- Uber and Lyft are having trouble recruiting enough drivers as demand for their services picks up
- Customers are subsequently experiencing longer wait times and more expensive rides
- Read more about the ridesharing industry’s woes here
The denizens of Silicon Valley have a long and storied history of disrupting industries for the sake of disruption without taking a minute or two to stop and think about whether or not the world actually needs a $400 juicer or an app that literally only lets you say “Yo.”
However, it’s safe to say the concept of ridesharing was nothing short of revolutionary. Just like it’s hard to remember how the hell people ever got to where they needed to go before they were able to use the internet for directions, I can’t even fathom how we survived before you could magically summon an Uber or a Lyft by pressing a few buttons.
Unfortunately, the idea of hopping into a random person’s car became incredibly unappealing last year due to the general state of the world. While we may be easing back into normalcy, if you’ve tried to order a ride in the past couple of months, there’s a good chance you’ve encountered some abnormal wait times and absurd prices compared to what you could usually expect prior to the arrival of the pandemic.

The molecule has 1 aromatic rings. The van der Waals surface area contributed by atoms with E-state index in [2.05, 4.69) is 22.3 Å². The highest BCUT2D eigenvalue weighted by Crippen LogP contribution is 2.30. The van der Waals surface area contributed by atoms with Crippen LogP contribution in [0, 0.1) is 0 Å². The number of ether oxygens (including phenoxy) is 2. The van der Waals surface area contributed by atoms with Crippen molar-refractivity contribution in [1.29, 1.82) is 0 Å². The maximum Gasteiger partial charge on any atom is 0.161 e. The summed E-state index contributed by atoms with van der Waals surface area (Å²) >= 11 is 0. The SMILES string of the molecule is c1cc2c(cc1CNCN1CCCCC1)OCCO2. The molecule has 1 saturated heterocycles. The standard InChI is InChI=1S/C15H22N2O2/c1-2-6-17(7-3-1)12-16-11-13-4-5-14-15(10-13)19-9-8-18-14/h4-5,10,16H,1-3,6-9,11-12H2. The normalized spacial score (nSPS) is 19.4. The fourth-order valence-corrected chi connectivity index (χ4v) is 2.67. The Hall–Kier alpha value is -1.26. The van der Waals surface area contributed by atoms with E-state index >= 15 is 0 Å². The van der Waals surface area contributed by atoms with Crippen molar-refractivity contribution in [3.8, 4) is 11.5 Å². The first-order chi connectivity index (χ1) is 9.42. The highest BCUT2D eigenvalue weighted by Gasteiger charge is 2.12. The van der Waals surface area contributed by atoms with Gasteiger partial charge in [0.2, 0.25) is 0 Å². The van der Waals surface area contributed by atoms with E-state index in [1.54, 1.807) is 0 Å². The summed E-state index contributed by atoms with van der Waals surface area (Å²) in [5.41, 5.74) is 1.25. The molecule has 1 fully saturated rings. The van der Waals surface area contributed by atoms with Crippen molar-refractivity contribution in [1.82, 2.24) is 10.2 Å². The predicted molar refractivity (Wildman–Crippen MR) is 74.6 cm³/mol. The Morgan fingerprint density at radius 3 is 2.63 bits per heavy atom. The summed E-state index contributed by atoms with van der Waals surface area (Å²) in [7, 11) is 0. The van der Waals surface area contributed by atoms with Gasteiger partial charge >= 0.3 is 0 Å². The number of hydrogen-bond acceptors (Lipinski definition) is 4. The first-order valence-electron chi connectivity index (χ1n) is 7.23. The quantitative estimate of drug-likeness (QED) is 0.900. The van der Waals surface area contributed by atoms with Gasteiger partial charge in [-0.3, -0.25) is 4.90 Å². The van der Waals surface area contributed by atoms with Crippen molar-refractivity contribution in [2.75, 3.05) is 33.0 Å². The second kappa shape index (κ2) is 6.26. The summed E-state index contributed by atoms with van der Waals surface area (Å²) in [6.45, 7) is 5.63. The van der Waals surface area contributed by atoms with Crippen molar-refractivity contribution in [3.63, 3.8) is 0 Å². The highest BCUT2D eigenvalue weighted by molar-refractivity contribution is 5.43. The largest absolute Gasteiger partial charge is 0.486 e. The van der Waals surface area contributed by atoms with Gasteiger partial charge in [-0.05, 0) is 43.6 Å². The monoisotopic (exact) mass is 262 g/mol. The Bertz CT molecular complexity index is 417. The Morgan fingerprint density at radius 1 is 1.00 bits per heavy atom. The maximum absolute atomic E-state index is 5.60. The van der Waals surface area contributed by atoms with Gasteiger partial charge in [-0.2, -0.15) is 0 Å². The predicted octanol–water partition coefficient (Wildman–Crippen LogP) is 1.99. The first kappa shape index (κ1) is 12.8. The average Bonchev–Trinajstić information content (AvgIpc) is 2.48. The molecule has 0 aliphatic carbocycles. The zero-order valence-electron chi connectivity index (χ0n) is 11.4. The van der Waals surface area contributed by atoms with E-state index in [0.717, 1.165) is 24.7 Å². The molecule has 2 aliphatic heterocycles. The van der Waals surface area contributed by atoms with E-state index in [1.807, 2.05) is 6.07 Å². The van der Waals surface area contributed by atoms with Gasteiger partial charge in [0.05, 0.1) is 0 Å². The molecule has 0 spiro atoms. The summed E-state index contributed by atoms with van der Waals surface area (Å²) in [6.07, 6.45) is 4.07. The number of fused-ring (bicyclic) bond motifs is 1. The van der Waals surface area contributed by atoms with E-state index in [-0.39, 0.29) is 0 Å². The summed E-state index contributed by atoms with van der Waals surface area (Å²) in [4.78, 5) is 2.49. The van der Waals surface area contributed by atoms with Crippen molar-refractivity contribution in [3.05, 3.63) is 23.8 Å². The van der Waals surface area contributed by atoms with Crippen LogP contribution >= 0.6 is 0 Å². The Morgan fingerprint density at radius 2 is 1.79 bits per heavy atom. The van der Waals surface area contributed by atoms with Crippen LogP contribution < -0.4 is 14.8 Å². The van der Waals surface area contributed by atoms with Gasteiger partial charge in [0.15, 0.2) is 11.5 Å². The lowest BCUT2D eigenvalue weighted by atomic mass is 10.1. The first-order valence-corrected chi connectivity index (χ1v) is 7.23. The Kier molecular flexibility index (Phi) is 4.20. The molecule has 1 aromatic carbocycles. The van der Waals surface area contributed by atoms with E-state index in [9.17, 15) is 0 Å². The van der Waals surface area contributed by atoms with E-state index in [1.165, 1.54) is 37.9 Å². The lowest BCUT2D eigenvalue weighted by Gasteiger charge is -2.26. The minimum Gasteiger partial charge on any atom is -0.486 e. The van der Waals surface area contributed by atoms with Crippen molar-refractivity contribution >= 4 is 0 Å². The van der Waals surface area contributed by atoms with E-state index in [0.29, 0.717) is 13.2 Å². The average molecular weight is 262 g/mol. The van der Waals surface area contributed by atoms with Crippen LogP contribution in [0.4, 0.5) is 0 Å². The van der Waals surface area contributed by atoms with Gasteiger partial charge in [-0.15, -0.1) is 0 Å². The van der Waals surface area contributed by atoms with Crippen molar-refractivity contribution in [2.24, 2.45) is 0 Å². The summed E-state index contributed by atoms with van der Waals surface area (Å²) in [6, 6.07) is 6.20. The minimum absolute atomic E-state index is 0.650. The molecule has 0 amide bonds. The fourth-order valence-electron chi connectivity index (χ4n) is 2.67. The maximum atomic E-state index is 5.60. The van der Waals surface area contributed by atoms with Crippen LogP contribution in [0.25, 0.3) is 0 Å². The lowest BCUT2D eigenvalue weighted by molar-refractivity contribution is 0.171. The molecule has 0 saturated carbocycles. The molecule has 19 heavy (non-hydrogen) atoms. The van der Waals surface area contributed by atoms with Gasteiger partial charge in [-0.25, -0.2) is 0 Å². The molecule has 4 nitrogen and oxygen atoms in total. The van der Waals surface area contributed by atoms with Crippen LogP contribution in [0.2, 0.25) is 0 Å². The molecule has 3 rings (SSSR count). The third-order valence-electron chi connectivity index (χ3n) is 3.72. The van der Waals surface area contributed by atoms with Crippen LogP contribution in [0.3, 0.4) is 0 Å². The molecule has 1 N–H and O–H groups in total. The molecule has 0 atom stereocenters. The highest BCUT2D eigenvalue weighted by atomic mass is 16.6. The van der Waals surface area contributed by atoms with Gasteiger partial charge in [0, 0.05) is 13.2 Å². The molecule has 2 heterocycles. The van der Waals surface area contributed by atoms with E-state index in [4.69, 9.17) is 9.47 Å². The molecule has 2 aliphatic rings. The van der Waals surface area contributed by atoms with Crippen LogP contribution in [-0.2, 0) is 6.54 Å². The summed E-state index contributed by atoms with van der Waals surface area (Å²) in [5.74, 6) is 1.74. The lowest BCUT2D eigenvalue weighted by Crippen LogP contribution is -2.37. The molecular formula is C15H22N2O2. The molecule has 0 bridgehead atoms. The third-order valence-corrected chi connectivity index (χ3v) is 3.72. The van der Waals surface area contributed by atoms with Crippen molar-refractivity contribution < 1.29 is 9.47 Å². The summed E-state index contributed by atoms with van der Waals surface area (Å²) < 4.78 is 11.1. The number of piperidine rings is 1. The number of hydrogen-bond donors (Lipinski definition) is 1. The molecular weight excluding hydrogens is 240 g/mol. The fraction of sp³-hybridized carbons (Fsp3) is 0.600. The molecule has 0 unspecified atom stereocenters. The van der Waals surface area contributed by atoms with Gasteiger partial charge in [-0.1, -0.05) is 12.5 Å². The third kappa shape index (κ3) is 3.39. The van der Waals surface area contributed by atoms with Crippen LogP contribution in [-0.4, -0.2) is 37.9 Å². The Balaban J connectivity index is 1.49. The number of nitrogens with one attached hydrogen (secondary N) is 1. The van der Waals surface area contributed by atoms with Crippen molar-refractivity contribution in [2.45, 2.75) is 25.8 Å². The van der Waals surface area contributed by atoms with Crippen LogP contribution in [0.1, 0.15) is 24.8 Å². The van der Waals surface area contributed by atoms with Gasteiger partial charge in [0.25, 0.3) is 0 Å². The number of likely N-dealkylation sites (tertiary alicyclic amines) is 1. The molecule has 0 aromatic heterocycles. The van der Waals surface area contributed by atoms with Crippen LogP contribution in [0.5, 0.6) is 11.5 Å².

Today my Uber ride from Midtown to JFK cost me as much as my flight from JFK to SFO…. pic.twitter.com/Fa3RjUOZ00
— sunny madra (@sundeep) May 26, 2021
I ain’t ever paid more than $42 for this route…Uber done lived long enough to become the villain pic.twitter.com/XpPXkIrCLc
— Jason Weintraub (@JRtheWriter) May 25, 2021
Dude, @Uber wtf. First, there’s Limited availability, and second your prices are absolutely ridiculous and uncalled for. @lyft has ZERO cars available, but at least the price is slightly better. WTF SYRACUSE pic.twitter.com/cjd5863Lry
— Maura Koenig (@MauraKoenig) May 26, 2021
Those examples could be explained away as anomalies or chalked up to nefarious strategies, but according to Gizmodo, there’s a reason users are encountering situations like that on a frustratingly frequent basis. During a recent conference, executives from both companies confirmed riders are falling victim to a supply and demand issue stemming from a dramatic dropoff in the number of drivers patrolling the roads.
Both Uber and Lyft have attempted to incentivize people to get in on the action with the latest in a long line of cash infusions, but as things currently stand, customers are paying an average of 40% more for a ride than they would’ve at the same time last year.
Consider yourself warned.